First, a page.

Truth: travel anxiety affects us all at some point.
While visiting a new location is always challenging, solo travel is totally unique. Being completely on your own in an unknown place can be extremely emotional and exhausting, even for a frequent traveler. These emotions can (and likely will) include everything from excitement and happiness, to fear, stress and boredom. On the other hand, traveling solo can turn out to be quite a rewarding experience: you can learn a lot about your own limits and truly get to know yourself better than you might’ve thought, so here are some problems that I’ve encountered on my travels, as well as my top travel anxiety combating tips:
Make up stories
Problem: My imagination is really vivid; as a result of countless movies that I’ve seen, I’ve developed a somewhat keen sense of how unpredictable situations can unfold, which usually tends to lead to my imagining the worst-case scenarios, even when commuting to and from work. For example, seven times out of ten, I imagine the bus I am in falling off the bridge and me desperately trying to find my way out of the cold river water. This only seems to intensify when I’m on the road: did I lose my passport? What if someone steals my luggage? Forget that, what if the plane I’m on turns out to be a flying canister of death?
Solution: When I can, I try and think of a counter-scenario, where regardless of what terrible course of events takes place in my head, I end up escaping death, and even saving a life or two along the way. When anxiety gets the best of me, I just focus on a book, a movie, TV show, or simply start drawing (or coloring books, if you prefer) or writing.
Learn about your destination
Problem: Naturally, not even a frequent traveler like me can always feel safe wherever they might find themselves. Feeling relaxed is next to impossible in a completely unknown environment. A random person’s wallet might seem like a gun in the heat of a moment, and even a closed umbrella sometimes isn’t completely discernable (yep, this one time I was certain I saw a sword). This is all quite natural; as humans, we tend to associate the unknown with images and sounds that we are familiar with (gee, thanks, TV).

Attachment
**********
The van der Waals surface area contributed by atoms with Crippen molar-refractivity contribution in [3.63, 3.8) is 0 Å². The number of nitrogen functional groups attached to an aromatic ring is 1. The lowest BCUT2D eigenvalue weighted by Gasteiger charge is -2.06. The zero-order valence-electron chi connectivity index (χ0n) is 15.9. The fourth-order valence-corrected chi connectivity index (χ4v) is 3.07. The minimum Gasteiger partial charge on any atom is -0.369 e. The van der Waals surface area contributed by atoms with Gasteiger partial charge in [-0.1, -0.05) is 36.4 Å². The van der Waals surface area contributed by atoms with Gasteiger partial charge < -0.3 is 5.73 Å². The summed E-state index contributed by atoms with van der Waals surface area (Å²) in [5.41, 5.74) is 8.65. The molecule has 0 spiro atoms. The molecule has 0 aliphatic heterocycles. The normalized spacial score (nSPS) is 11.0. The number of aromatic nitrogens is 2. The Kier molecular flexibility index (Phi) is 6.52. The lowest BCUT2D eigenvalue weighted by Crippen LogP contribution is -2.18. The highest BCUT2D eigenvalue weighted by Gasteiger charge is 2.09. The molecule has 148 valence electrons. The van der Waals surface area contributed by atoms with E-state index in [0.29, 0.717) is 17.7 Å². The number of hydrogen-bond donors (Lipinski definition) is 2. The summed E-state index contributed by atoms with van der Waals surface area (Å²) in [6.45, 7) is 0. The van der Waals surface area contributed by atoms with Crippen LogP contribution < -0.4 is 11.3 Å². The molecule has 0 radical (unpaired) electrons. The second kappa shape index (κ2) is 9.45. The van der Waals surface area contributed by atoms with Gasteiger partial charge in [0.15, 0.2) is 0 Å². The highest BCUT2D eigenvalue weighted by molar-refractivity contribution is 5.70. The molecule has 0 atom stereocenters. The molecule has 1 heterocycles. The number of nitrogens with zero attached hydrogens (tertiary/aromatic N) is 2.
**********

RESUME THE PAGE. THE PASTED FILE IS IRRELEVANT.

Solution: It’s quite simple, I always investigate where I’m going before I head out (or on the plane/bus/train in cases of unexpected business trips). Luckily enough, the exact same technological age that has filled our little minds with paranoia has provided us with information: travel blogs, Google maps, even travel vlogs and YouTube videos. The more familiar I am with an area, the more relaxed I am on my travels.
Get lost in music
Problem: Our brains have developed to be alert at all times. This is simple biology – our ears are tools for spotting threats early on. Unfortunately, in modern society, this instinct is rarely of any help to us. For me, making out a random sentence such as “This is more turbulence than I’ve ever experienced.” can easily act as a trigger that will take me right back to problem number one: making up horrible scenarios.
Solution: One of the coolest things I’ve learned about anxiety is that it’s essentially like a child: grab its attention with something else for a moment and it will crawl back to where it came from. Make a feel good playlist on Spotify, Deezer, or your iPod – fill it with groovy music (funk, punk, thrash metal, or free jazz, whatever gets you in the zone) and get a quality pair of noise cancelling headphones. This is what I do in order to reach my safe/happy place.
When stress hits hard
Problem: Depending on how long I’ve been on my travels, the kind of storm is raging around my airplane, or how creepy the alley I’ve managed to stumble into is, sometimes I cannot escape the grips of stress and anxiety.
Solution: As I’ve learned over time, medications are rarely the solution (unless there’s a doctor’s prescription involved). The goal that one has to reach here is getting out of their own head and if none of the above-mentioned advice seems to be helping, you can resort to this quick, efficient and practical progressive muscle relaxation exercise: clench your fists 3 times, holding the grip for a couple of seconds during each rep; then, squeeze the forearms, holding the grip for a couple of seconds; and finally, do the same with your biceps.
The goal: using physical sensations as something to focus on, you are diverting the mind’s attention from stressful things. In my personal experience, the more muscle groups I use, the more relaxed I become. Anxiety, boredom and stress are a solo traveler’s worst enemies. For all these pieces of advice, I was my very own guinea pig, and if they work on this anxious freak, they’re bound to be at least of some help to you.